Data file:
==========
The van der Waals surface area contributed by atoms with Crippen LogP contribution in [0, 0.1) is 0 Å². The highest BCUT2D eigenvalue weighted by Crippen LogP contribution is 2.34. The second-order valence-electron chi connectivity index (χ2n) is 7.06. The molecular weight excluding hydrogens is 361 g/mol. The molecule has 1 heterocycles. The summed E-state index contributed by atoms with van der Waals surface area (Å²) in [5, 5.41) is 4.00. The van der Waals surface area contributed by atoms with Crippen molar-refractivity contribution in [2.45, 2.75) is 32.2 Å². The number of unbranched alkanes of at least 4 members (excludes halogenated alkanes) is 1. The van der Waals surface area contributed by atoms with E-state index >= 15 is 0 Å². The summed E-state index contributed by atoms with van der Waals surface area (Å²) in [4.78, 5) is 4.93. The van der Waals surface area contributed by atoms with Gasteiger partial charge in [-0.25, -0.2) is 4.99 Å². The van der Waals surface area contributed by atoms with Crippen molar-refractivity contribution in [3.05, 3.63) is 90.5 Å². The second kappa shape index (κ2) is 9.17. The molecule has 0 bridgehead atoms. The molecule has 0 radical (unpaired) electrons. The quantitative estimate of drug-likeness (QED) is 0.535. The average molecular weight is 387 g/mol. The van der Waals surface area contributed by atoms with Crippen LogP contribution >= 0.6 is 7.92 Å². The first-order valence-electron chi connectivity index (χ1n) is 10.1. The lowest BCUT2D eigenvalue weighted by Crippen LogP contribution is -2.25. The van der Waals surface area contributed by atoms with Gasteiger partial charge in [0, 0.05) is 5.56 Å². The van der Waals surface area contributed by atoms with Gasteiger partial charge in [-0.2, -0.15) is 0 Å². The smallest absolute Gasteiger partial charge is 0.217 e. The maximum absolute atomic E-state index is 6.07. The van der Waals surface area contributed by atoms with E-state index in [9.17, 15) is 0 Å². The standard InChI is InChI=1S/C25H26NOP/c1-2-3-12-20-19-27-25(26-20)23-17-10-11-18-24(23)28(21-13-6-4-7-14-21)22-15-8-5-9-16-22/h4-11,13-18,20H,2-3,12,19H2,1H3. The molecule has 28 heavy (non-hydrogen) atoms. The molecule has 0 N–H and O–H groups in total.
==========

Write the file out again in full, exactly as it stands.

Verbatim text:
The van der Waals surface area contributed by atoms with Crippen LogP contribution in [0, 0.1) is 0 Å². The highest BCUT2D eigenvalue weighted by Crippen LogP contribution is 2.34. The second-order valence-electron chi connectivity index (χ2n) is 7.06. The molecular weight excluding hydrogens is 361 g/mol. The molecule has 1 heterocycles. The summed E-state index contributed by atoms with van der Waals surface area (Å²) in [5, 5.41) is 4.00. The van der Waals surface area contributed by atoms with Crippen molar-refractivity contribution in [2.45, 2.75) is 32.2 Å². The number of unbranched alkanes of at least 4 members (excludes halogenated alkanes) is 1. The van der Waals surface area contributed by atoms with E-state index >= 15 is 0 Å². The summed E-state index contributed by atoms with van der Waals surface area (Å²) in [4.78, 5) is 4.93. The van der Waals surface area contributed by atoms with Gasteiger partial charge in [-0.25, -0.2) is 4.99 Å². The van der Waals surface area contributed by atoms with Crippen molar-refractivity contribution in [3.05, 3.63) is 90.5 Å². The second kappa shape index (κ2) is 9.17. The molecule has 0 bridgehead atoms. The molecule has 0 radical (unpaired) electrons. The quantitative estimate of drug-likeness (QED) is 0.535. The average molecular weight is 387 g/mol. The van der Waals surface area contributed by atoms with Crippen LogP contribution >= 0.6 is 7.92 Å². The first-order valence-electron chi connectivity index (χ1n) is 10.1. The lowest BCUT2D eigenvalue weighted by Crippen LogP contribution is -2.25. The van der Waals surface area contributed by atoms with Gasteiger partial charge in [0, 0.05) is 5.56 Å². The van der Waals surface area contributed by atoms with Gasteiger partial charge in [-0.2, -0.15) is 0 Å². The smallest absolute Gasteiger partial charge is 0.217 e. The maximum absolute atomic E-state index is 6.07. The van der Waals surface area contributed by atoms with E-state index in [9.17, 15) is 0 Å². The standard InChI is InChI=1S/C25H26NOP/c1-2-3-12-20-19-27-25(26-20)23-17-10-11-18-24(23)28(21-13-6-4-7-14-21)22-15-8-5-9-16-22/h4-11,13-18,20H,2-3,12,19H2,1H3. The molecule has 28 heavy (non-hydrogen) atoms. The molecule has 0 N–H and O–H groups in total.